Many of the discussions and presentations that are commonly on the agenda could be done perfectly well before. Give people access to the information they need, have shared documents where it’s possible to feedback and give inputs. Then, create a window of time in which everyone can work on this themselves. This gives others the chance to be active when it suits them best and teams can thus work asynchronously. Consolidate the findings and then use the actual real-time meeting to take decisions on these topics.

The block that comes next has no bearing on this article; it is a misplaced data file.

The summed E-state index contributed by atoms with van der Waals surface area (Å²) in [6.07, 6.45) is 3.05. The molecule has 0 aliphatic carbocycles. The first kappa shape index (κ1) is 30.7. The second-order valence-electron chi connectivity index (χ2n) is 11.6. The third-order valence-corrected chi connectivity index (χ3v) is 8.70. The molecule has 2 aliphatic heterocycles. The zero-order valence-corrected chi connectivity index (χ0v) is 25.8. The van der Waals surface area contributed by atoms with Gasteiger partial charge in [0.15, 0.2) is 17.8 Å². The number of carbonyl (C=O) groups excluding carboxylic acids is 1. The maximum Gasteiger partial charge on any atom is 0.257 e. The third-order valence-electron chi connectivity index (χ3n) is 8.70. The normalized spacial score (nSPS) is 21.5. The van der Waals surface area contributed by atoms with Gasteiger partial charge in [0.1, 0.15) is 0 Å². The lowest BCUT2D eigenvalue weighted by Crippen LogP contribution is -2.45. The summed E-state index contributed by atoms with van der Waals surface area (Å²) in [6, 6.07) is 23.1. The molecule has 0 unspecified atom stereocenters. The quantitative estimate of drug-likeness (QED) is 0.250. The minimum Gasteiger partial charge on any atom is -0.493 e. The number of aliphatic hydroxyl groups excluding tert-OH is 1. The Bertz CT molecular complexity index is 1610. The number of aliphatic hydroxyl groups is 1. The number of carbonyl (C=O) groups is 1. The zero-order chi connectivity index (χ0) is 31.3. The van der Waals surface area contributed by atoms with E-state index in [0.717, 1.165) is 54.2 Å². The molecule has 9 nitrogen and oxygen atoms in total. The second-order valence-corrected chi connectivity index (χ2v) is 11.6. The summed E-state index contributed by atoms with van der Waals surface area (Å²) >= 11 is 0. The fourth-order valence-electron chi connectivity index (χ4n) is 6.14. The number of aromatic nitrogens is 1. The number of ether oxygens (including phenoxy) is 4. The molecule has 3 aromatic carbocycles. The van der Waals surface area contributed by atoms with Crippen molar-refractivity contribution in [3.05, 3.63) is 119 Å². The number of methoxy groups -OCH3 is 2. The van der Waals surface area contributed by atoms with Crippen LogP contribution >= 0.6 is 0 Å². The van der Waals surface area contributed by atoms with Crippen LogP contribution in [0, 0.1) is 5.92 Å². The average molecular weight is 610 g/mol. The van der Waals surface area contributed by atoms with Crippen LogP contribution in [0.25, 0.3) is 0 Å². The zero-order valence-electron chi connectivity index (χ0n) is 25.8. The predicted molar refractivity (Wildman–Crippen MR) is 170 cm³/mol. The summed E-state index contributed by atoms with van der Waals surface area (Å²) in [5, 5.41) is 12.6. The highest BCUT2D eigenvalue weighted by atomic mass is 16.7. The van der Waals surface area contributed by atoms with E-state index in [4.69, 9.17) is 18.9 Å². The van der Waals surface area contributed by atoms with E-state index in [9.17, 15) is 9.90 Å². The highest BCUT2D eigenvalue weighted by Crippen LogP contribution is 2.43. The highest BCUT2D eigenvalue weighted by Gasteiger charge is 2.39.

What’s on the agenda for today?
This question presumes that there is an actual agenda. Actually, that is often not the case. It’s okay to have a standard and to say ‘yes’ only to meetings that have a clear agenda. Ideally, an agenda mentions the topics of the day, the decisions that should be made and the goal that should be achieved. You can also easily prioritize in an agenda by adding an estimation of how much time a topic will take.

Don’t introduce the agenda at the beginning of the meeting only — send it out to the people attending 24–48 hours in advance and allow time to add topics, comments or questions. When working in a team without a classic hierarchy, enable others to add points of interest to the agenda as well. This increases the sense of ownership and responsibility of every person involved.

What’s my role in this meeting?